The AA and members are calling on the Government to scrap VAT on the sale of electric cars on the Autumn Budget to help boost their uptake and help the country reach its 2050 Net Zero target.
In a recent survey by the motoring organisation, two thirds (66%1) of drivers say scrapping VAT from the purchase price would be the most influential policy to help drivers buy an EV. The policy was also the strongest amongst low income households where more than half said it was influential (59% of C2 and DE households).
Support for scrapping VAT has grown, with three fifths (61%2) of drivers advocating the incentive in 2019. Previous studies by the AA have shown that the initial purchase price of an electric car remains a significant barrier to ownership3.
The top five policies which drivers felt would be most influential in helping the transition from petrol and diesel cars to electric are as follows;
- Remove VAT on the purchase of an EV car (including PCP deals etc) – 66%
- Increase the number of rapid charging connectors (80% charge within 30 minutes) from 10,400 to over 25,000 – 64%
- A scrappage scheme like the Government sponsored scheme in 2008 – 57%
- Free parking for all EVs in all council owned car parks – 49%
- Remove VAT on leasing costs for EVs – 47%
‘Priority recommendation’, CO2 impacts and gigafactories
The call comes as the Climate Change Committee recently warned the Government that it had not made enough progress to meet its Net Zero targets and that a comprehensive policy package to increase the uptake of EVs was a “priority recommendation”4.
Further evidence which supports such a bold move comes as the Society of Motor Manufacturers and Traders (SMMT) released forecasts in June, which showed that policies such as removing VAT from new EV sales could mean EV sales overtake their combustion counterparts by as early as 20255.
However, should the Government continue with the existing policy of the Plug-in Car Grant of £2,500 for vehicles with a purchase price (including options) under £35,000 up to the 2022/23 tax year6, then EVs would not outsell ICE cars until 2028.
Such an incentive would also boost UK manufacturing and the economy. The new Nissan gigafactory due to be built in Sunderland7, coupled with a cut in VAT, will help supercharge the UK automotive sector and help secure further investment in future gigafactories as well as create new high skilled jobs in; R&D, innovation, manufacturing and end of life battery recycling.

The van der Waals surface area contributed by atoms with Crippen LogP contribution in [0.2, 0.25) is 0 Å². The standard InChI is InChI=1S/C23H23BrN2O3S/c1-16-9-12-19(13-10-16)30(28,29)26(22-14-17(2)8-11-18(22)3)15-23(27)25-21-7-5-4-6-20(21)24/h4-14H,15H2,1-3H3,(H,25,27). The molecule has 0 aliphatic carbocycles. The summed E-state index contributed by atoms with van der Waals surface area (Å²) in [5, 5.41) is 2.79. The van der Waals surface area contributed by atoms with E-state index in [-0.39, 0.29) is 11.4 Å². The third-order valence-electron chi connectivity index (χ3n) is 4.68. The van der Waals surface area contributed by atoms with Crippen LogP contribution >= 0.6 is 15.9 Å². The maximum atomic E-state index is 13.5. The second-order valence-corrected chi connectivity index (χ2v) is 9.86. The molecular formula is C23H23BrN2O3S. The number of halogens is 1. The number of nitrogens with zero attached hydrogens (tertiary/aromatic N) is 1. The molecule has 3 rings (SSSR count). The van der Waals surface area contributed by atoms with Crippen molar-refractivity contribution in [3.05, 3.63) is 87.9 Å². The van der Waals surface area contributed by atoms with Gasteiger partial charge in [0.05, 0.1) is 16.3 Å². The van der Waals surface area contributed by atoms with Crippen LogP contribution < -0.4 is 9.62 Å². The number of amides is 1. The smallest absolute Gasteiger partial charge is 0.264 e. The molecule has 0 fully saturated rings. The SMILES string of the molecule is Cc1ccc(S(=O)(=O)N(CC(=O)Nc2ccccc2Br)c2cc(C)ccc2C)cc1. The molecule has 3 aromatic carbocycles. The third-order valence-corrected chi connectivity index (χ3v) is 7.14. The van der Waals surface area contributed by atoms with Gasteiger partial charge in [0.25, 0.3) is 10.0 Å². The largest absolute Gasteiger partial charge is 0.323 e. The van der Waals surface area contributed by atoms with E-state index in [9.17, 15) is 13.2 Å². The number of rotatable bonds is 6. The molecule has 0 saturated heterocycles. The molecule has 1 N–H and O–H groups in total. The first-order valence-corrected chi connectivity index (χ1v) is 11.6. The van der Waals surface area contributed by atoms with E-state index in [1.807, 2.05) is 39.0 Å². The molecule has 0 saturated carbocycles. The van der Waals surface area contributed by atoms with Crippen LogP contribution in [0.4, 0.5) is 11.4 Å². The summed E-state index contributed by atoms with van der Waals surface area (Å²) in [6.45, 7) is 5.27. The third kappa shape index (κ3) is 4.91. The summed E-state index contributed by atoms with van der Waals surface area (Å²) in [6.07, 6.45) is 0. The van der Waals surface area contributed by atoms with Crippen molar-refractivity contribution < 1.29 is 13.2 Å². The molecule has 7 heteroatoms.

A recent report from the Department for Business, Energy & Industrial Strategy, also showed that CO2 levels attributed to transport dropped 1.8% between 2018 and 2019 across the UK8. The AA estimates that a significant reduction in transport based CO2 won’t be seen for at least two decades, unless there is a significant uplift in the number of EVs on the road.
Edmund King, AA president, said; “If the Prime Minister is to meet the nation’s decarbonisation and Net Zero targets, then the Government needs to go all-in for electric vehicles.
“Many drivers still feel priced out of the electric car market, so more has to be done to encourage their uptake. Scrapping VAT, as happened in Norway, is the best way to accelerate their growth and give consumers confidence.
“As the UK’s number one motoring organisation for electric cars, we know urgent action is needed to help decarbonise the UK Car Parc. Removing VAT on EVs at the Budget will not only give the motor trade a jump start, but should help power up the electric car revolution.”
King concludes; “Giving the EV market a jump start will not just boost UK car manufacturing, but will also help reduce CO2 across the country and create new high skilled, high paid jobs in battery innovation. As the UK looks to ‘level up’, we urge the Prime Minister and the Chancellor to act positively.”
- Yonder received 14,719 responses from AA members to its online poll between 8th – 16th June 2021. Yonder is a member of the British Polling Council and abides by its rules.
- Populus received 17,643 responses from AA members to its online poll between 10th – 17th December 2019. Populus is a member of the British Polling Council and abides by its rules.
- Page 209: https://www.theccc.org.uk/wp-content/uploads/2021/06/Progress-in-reducing-emissions-2021-Report-to-Parliament.pdf
- Page 10-11: https://assets.publishing.service.gov.uk/government/uploads/system/uploads/attachment_data/file/996056/2005-19-local-authority-co2-emissions-statistical-release.pdf